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President Donald Trump announced Thursday that the US will soon impose tariffs on billions of dollars of Chinese imports, a move that could eventually trigger a trade war.
The tariffs, which function as a tax on imports, come in response to a Trump administration investigation into the China's theft of US intellectual property, or IP. For instance, the country hasforced businesses to move their patents to China or disclose their trade secrets to do business there.
Trump will impose tariffs on imports of more than 100 different Chinese goods and hit industries from biopharmaceutical to robotics to rail equipment. A full list of products will be released in 15 days according to White House officials, which will give businesses time to petition for certain items to be excluded. The statement will also limit certain Chinese investments into the US.
Chinese officials have already signaled they will respond with tariffs of their own.
Here's the latest:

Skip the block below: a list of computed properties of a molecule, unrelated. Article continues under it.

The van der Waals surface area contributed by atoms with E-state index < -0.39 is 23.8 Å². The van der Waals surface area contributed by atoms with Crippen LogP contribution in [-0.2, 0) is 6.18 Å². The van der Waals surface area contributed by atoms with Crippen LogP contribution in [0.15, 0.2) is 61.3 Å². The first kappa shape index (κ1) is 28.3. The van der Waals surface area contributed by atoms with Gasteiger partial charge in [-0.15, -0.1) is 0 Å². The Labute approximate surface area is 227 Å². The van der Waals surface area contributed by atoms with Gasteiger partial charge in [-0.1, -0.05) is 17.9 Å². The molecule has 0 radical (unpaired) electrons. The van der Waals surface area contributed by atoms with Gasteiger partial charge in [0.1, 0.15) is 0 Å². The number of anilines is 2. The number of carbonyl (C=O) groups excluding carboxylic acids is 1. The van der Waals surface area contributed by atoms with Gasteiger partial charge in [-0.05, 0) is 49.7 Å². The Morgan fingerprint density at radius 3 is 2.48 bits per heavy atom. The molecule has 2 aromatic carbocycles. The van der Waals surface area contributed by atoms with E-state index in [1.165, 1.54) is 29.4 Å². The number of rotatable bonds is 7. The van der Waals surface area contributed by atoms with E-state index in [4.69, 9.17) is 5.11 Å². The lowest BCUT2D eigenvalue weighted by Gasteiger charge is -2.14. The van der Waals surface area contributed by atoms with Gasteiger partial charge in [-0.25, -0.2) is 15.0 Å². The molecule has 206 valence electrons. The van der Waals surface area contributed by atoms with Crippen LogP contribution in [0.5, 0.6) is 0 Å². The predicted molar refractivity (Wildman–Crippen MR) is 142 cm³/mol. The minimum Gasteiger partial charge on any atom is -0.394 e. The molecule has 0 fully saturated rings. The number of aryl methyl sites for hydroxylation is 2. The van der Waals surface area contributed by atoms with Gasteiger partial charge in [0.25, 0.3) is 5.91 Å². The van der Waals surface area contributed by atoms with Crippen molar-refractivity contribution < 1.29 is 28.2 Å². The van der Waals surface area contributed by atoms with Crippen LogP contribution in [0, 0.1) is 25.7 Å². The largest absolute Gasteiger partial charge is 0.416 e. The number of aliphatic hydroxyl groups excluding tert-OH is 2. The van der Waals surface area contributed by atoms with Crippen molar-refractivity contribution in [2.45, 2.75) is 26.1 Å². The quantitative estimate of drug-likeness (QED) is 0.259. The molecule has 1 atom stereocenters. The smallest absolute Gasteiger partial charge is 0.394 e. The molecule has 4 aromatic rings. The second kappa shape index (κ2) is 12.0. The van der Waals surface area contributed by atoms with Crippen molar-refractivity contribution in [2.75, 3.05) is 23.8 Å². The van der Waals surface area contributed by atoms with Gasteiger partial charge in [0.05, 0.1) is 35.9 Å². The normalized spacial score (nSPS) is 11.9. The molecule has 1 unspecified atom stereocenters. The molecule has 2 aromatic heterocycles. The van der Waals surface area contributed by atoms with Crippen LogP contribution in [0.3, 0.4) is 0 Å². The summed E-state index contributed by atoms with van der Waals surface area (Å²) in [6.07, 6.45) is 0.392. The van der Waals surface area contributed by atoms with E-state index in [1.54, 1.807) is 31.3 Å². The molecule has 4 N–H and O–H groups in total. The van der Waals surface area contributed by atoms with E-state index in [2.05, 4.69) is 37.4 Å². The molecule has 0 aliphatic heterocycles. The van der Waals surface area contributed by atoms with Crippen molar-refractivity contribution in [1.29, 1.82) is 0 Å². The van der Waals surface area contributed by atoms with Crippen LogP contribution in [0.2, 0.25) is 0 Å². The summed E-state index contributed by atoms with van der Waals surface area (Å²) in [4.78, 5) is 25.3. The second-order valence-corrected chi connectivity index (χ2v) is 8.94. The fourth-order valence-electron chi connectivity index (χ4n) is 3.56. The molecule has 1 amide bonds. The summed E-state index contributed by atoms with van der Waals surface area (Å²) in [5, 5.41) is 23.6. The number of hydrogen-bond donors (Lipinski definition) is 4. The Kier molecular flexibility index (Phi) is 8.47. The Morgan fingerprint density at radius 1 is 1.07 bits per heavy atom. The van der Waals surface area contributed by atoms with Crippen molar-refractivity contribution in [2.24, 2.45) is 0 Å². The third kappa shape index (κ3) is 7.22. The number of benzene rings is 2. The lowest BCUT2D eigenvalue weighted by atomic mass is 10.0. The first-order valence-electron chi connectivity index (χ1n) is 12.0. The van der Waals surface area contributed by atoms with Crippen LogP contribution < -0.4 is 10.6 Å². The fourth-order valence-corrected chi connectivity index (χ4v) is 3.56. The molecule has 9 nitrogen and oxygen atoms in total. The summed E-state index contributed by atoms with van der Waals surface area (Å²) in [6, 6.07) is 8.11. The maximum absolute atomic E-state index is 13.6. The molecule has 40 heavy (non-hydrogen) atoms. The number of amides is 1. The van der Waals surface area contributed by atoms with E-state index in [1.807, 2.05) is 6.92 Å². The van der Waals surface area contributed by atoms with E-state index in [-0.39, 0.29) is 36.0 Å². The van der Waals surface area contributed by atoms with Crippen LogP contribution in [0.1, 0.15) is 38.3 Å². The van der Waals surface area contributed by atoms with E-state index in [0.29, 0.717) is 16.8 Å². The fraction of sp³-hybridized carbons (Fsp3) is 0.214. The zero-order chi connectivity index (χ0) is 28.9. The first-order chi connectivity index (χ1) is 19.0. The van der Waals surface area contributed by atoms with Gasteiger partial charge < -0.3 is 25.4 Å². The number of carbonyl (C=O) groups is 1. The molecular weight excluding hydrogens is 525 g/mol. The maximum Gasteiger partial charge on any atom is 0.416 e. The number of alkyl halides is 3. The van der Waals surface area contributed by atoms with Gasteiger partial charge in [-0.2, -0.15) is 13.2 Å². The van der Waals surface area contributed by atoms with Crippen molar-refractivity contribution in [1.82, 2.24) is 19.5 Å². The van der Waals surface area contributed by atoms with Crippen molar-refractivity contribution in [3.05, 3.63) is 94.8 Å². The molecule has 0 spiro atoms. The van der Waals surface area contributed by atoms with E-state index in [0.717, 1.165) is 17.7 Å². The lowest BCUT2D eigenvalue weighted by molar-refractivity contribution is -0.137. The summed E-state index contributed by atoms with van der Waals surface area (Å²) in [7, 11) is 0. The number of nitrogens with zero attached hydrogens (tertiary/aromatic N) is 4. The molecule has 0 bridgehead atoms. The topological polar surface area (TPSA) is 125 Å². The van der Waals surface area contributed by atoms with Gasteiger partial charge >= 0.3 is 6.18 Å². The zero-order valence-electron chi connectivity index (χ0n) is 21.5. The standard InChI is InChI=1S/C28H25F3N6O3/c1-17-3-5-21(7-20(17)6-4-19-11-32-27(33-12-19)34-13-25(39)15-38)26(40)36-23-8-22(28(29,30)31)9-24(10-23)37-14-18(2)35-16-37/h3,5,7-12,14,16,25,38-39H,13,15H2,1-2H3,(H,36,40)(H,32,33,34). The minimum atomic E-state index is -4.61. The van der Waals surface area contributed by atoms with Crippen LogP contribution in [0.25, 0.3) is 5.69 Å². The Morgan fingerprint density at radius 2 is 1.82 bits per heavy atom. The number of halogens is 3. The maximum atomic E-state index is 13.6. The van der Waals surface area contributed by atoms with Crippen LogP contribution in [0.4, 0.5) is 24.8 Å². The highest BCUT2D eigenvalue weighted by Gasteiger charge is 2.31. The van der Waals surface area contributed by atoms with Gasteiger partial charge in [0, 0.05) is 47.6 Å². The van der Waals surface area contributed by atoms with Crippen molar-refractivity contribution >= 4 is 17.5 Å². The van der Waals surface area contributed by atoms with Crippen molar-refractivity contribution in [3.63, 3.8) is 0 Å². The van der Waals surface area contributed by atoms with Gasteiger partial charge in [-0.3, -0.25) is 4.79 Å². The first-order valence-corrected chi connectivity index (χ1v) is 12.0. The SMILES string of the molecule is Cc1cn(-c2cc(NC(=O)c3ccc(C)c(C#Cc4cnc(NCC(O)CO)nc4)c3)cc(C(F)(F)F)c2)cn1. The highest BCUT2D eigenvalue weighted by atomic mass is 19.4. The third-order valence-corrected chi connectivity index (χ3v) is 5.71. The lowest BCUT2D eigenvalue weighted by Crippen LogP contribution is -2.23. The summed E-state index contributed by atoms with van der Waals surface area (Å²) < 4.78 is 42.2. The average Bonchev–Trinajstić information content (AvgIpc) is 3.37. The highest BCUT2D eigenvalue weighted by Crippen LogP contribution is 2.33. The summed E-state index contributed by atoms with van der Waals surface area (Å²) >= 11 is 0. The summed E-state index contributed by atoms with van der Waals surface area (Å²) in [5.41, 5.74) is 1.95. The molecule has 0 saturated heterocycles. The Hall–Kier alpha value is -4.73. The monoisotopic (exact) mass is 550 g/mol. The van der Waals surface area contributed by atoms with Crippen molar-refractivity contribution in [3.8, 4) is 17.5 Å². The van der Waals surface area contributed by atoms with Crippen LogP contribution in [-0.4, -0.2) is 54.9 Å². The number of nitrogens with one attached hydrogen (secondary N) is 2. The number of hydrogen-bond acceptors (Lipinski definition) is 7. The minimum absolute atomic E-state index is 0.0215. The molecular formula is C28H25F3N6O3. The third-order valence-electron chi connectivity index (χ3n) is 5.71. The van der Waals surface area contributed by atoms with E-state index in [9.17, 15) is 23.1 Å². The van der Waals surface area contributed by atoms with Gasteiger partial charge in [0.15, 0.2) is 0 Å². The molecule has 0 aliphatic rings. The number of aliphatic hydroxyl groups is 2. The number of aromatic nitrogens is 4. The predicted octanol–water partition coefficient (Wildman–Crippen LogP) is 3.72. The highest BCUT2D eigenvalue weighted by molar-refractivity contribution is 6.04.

- Trump just slammed China with tariffs on $50 billion worth of goods in a move that "could escalate into a global trade war"
- Dow plummets almost 500 points as Trump's China tariffs ignite fears of trade war
- Trump's latest step toward a trade war threatens to make one of the market's biggest fears even worse
- The "Fear Index" is soaring as fears of a trade war intensify
- Industrial stocks sink amid worries Trump's tariffs will start a trade war
In Wall Street news, Citigroup will stop doing business with companies that allow certain gun sales. Here's who secured Wall Street bragging rights in every key business in 2017. And Wall Street's biggest bull wants to dispel a major misconception about the stock market.
In Facebook news:
- Mark Zuckerberg is "sure" that Russia is using Facebook to meddle in the US midterm elections
- Leaked email shows how Cambridge Analytica and Facebook first responded to what became a huge data scandal
- "Systemic mismanagement": Wall Street analyst rips Facebook apart, saying personnel changes could be on the way
- The Facebook-Cambridge Analytica scandal is the textbook case for why we need new privacy protections
- Everything happening to Facebook stems from its radical thesis of 'Move fast and break things'